Home Data Protection Obligations of Controllers and Processors GDPR vs. Indian DPDP

Obligations of Controllers and Processors GDPR vs. Indian DPDP

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Accountability and enforcement are essential for successful protection of personal data. Along with identifying the party responsible for complying with the law, the responsibilities and duties to ensure compliance and defend individual rights, as well as actions to be taken in the event of failure to do so, should be identified.

Both data controllers and processors must have the roles, duties and responsibilities specified by law. Connections between controllers and processors should also be covered by law, with specific expectations for each party. Records management, security and data breach reporting rules must also apply to controllers and processors.

Both data controllers and data processors are subject to the requirements of the General Data Protection Regulation. One such requirement is that whenever a controller and a processor engage a processor to process personal data at the direction of the controller, the legally binding to enter into a contract (“Data Processing Agreement”).

The definition of “processor” under the GDPR has not changed. The GDPR, on the other hand, assigns obligations to both controllers and processors in terms of compliance, whereas the Directive generally applies only to controllers. If either or both of these parties violate the new EU data protection law, they will be directly prosecuted and face severe fines. The direct legal requirements established by the GDPR are important for organizations acting as processors. However, they are equally important to organizations that employ processors who act as controllers and process personal data on their behalf. This blog explains the obligations of data processors and controllers under both the GDPR and DPDP bills.

A data controller is described in Article 4(7) of the GDPR as follows:

“Controller” means the natural or legal person, public authority, agency or other body which, alone or jointly with others, determines the purposes and means of the processing of personal data. Where these purposes and means are established by Union or Member State law, specific requirements regarding the controller or its appointment may be prescribed by such law.

A data processor is defined in Article 4(8) of the GDPR as follows:

A natural or legal person, government agency, agency or other entity that processes personal data on behalf of a controller is referred to as a “processor”.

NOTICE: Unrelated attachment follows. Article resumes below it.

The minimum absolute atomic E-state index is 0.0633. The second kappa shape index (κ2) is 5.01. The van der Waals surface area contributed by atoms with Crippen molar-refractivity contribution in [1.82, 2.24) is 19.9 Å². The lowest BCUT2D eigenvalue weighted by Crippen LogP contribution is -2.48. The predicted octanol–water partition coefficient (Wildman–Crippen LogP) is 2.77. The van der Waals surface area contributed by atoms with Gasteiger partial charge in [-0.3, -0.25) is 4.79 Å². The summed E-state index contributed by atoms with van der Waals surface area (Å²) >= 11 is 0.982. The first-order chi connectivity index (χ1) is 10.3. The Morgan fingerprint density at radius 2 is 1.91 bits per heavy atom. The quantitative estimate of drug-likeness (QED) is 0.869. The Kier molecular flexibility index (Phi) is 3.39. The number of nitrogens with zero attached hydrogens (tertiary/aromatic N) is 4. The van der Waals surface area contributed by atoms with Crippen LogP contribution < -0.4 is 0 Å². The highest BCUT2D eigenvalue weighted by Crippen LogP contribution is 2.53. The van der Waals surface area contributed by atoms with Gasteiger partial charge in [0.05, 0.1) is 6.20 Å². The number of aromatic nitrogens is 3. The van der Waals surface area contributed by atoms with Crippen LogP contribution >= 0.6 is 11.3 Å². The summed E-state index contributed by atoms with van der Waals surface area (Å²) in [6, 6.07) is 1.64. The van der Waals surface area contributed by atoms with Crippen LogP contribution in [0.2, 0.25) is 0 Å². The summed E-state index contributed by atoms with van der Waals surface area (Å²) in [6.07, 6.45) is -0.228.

A data processor is defined in Article 2(7) of the Digital Personal Data Protection Bill as:

“An individual who processes personal data on behalf of a data trustee is called a data processor.”

What should organizations do to be compliant:

Organizations acting as processors or controllers employing processors should thoroughly evaluate the criteria for selecting processors. In particular, you should examine your current data processing agreement to determine if any changes are necessary. When creating a new data processing agreement, you must comply with the GDPR regulations.

Each organization acting as a processor must also:

  1. We refer to data processing tasks that act as processors.
  2. Confirm that you are aware of your obligations under the GDPR as a processor.and
  3. Ensure that appropriate procedures and models are in place to identify, analyze and, to the extent necessary, promptly notify relevant controllers of data breaches.

Obligations of processors and controllers under GDPR:

The additional compliance obligations arising from GDPR are expected to significantly increase processor costs. This is likely passed on to the client. Moreover, as processors become more finicky about the terms of their agreements and the scope of the controller’s orders, we expect that processing agreements will become more difficult to negotiate. Organizations acting as processors or controllers employing processors should carefully consider the regulations regarding the employment of processors. In particular, you should assess any necessary adjustments to your current data processing agreements. New data processing agreements must comply with GDPR regulations.

It is the responsibility of data controllers and processors to take all necessary measures to ensure legal compliance. Complying with the law is not sufficient to demonstrate that the processing has been carried out in compliance with the law. Instead, you should clearly indicate how you are compliant. Data controllers and processors must implement appropriate organizational and technical safeguards to ensure that processing is lawful and can be proven.